At the invitation of Rajaratna Mudaliyar, Nagarathnamma shifts to Chennai where she acquires a mansion as residence. The dream sequence has Nagarathnamma seeing in her mind's eye, Tyagaraja singing Dudugu gala in Gaula, in homage to Rama. The song regrets the lack of realisation that only in singing Tyagaraja's songs in praise of the Lord lies salvation. This long composition needed to be treated differently to make the scene less tedious. Lights playing on the now mature devadasi's reclined figure (played by Kanaka Sudhakar herself) on a higher level of the stage with some shots of a group visualising the song, in constant play with the squatting figure of Tyagaraja singing in front of a large portrait of the Lord or some such diversion was sorely needed, because one understands that it would go against the maryada of the piece to treat only sections of the Kriti.
Appalled at the condition of the site where Tyagaraja was laid to rest, Nagarathnamma, in order to build a proper Samadhi, sells her Chennai mansion and also much of her jewellery. With the proceeds, she cleans and constructs temple and the Samadhi, her sacrifices finally making the rival groups of the Periya Katshi and Chinna Katshi (big group and small group) rise above their petty differences, to present the singing of the Pancharatna Kriti-s at the Tiruvaiyaru site on Tyagaraja's Aradhana Day. And so it continues to this day. The choreography visualising this sequence of construction, in a neat semicircle, needs rethinking, for it looked very artificial and least like building activity. Tyagaraja's Kanakana ruchira kanaka vasana ninnu in Varali had a group rendition, the composer's desire for constantly feasting his eyes on the majesty of Rama, his beauty, the way his side loving glance is directed at Sita, how Dhruvan on hearing the cruel words of his step-mother, found comfort and peace in praying to Rama - the Lord worshipped by Hanuman, by Narada, by Parasara, by Sukha, by Indra, by Parvati, by Sita. The dance ensemble with Aparajita Sarma, Arti Raman, Tanya Gambir, Anusha Ramachandran, Shrutika Narang, Lucienne Lavanya, V. Saradyuthi, Nanina Bhatt led by Kanaka Sudhakar combined well. The sole male dancer V. Ramana acquitted himself well.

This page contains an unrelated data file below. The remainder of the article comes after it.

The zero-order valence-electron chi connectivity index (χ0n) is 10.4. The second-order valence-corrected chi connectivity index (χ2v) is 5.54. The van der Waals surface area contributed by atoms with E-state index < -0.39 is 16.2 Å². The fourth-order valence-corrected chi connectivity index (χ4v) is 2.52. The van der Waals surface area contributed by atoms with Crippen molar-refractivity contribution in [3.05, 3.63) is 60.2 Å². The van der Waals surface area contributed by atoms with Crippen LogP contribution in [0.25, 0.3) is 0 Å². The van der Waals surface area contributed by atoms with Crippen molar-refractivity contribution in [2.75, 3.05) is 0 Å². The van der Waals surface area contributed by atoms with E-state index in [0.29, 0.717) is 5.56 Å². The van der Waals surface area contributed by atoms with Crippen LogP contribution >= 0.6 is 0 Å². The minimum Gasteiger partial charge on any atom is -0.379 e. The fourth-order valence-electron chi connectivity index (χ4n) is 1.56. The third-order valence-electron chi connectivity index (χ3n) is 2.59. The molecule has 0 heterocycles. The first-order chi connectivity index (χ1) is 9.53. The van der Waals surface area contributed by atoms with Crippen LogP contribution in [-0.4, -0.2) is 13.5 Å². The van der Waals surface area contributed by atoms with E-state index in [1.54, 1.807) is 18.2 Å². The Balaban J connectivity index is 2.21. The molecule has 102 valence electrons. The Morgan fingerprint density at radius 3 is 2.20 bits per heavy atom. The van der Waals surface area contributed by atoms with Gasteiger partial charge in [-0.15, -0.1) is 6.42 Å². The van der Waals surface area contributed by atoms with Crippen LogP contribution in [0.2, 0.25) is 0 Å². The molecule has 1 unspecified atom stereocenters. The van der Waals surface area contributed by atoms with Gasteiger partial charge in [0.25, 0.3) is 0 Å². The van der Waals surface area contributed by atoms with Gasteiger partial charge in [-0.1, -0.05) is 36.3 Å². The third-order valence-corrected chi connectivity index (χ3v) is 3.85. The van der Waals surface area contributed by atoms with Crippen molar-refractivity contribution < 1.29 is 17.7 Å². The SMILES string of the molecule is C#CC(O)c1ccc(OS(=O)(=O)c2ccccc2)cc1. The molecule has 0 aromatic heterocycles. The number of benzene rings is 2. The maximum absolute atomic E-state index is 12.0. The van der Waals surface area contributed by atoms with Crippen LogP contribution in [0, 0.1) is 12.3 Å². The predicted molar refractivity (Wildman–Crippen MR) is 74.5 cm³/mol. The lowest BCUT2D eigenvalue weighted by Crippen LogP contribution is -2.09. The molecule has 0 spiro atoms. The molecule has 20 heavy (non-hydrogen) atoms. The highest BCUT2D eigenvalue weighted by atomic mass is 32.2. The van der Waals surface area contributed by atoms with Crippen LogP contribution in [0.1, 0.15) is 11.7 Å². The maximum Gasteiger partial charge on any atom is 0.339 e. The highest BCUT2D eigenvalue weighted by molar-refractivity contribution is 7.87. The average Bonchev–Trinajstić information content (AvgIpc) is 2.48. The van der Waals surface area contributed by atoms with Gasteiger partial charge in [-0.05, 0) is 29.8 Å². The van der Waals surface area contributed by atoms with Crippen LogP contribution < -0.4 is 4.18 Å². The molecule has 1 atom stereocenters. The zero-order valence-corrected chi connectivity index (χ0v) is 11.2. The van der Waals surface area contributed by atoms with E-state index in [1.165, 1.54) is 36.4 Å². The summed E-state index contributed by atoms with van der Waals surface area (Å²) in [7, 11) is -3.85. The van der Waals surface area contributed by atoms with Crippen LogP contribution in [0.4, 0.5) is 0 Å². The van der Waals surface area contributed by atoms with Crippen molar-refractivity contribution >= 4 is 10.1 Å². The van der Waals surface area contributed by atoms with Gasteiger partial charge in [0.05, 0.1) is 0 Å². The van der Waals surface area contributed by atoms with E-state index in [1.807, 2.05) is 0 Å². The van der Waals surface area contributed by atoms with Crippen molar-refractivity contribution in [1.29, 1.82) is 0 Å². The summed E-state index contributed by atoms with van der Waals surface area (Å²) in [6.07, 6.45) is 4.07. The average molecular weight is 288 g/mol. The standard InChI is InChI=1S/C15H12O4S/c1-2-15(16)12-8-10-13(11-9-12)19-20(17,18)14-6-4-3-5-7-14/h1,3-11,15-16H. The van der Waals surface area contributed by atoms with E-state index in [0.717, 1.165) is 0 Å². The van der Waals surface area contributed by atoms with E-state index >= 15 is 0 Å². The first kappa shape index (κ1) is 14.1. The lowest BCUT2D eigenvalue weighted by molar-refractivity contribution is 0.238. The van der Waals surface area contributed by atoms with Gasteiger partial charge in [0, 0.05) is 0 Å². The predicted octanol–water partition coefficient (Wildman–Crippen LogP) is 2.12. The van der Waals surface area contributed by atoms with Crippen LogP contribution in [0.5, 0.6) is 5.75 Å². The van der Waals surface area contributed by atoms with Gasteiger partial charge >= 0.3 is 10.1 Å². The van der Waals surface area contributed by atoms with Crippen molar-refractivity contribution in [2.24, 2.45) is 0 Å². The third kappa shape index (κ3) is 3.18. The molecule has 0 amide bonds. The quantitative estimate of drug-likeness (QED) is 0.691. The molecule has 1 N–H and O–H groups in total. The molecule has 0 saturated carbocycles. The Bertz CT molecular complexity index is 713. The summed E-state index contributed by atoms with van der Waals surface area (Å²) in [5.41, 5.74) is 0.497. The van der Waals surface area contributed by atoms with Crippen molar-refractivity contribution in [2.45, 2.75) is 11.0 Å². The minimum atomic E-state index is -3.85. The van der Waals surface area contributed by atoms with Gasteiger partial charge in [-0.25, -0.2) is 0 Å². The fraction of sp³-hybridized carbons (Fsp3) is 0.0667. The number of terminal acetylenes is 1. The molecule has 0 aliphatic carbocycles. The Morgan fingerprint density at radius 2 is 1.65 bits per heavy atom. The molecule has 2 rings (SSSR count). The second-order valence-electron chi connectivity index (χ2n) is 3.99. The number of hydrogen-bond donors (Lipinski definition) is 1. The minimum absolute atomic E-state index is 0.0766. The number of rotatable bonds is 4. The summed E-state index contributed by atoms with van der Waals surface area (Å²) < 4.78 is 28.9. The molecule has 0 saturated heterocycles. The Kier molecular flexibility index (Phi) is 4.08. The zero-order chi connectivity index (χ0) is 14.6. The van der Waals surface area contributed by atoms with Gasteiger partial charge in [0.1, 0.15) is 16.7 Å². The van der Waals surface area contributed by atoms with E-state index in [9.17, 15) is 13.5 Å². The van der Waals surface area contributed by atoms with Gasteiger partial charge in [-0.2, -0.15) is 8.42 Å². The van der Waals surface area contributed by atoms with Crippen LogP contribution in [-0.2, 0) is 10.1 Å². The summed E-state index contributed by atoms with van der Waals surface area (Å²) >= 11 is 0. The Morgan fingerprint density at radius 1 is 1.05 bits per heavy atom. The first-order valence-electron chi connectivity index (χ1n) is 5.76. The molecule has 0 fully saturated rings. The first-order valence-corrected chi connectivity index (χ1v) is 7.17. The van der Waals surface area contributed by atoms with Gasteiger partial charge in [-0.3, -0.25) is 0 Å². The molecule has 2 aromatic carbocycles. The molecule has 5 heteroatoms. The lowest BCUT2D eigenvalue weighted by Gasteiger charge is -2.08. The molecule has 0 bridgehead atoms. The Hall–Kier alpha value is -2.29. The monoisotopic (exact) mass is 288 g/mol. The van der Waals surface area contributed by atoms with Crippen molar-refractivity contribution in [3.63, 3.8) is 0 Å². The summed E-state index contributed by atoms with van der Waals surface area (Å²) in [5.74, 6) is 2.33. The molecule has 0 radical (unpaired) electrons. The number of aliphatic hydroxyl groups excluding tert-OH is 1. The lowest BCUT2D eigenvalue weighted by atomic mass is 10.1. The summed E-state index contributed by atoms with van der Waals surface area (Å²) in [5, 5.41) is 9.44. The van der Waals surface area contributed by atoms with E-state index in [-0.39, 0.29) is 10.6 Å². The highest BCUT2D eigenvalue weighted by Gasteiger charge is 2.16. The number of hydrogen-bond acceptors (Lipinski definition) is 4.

It was a good idea to record the music with vocalists K.Venkateshwaran, Sowmya Gurucharan, Akshaya and Srilakshmi and Tanjavur R. Kesavan providing mridangam and khanjira accompaniment. Munikondan Ramesh and Chembai R. Srinivasan were on veena and violin respectively. On the octopad was Manmohan Singh Bhatia, and Kishor Malhotra on keyboard. The narrative bits too with dialogue were neatly managed with Vasudevan Iyengar, Kanaka Sudhakar, Meena Venky and Anusha Ramachandran. Some of the lip synching movements and imitative gestures to show instrument playing could be improved upon. But with time and experience through repeated renditions this will get better.
Writing on the dance scene for the last forty years, Leela Venkataraman's incisive comments on performances of all dance forms, participation in dance discussions both in India and abroad, and as a regular contributor to Hindu Friday Review, journals like Sruti and Nartanam, makes her voice respected for its balanced critiquing. She is the author of several books like Indian Classical dance: Tradition in Transition, Classical Dance in India and Indian Classical dance: The Renaissance and Beyond.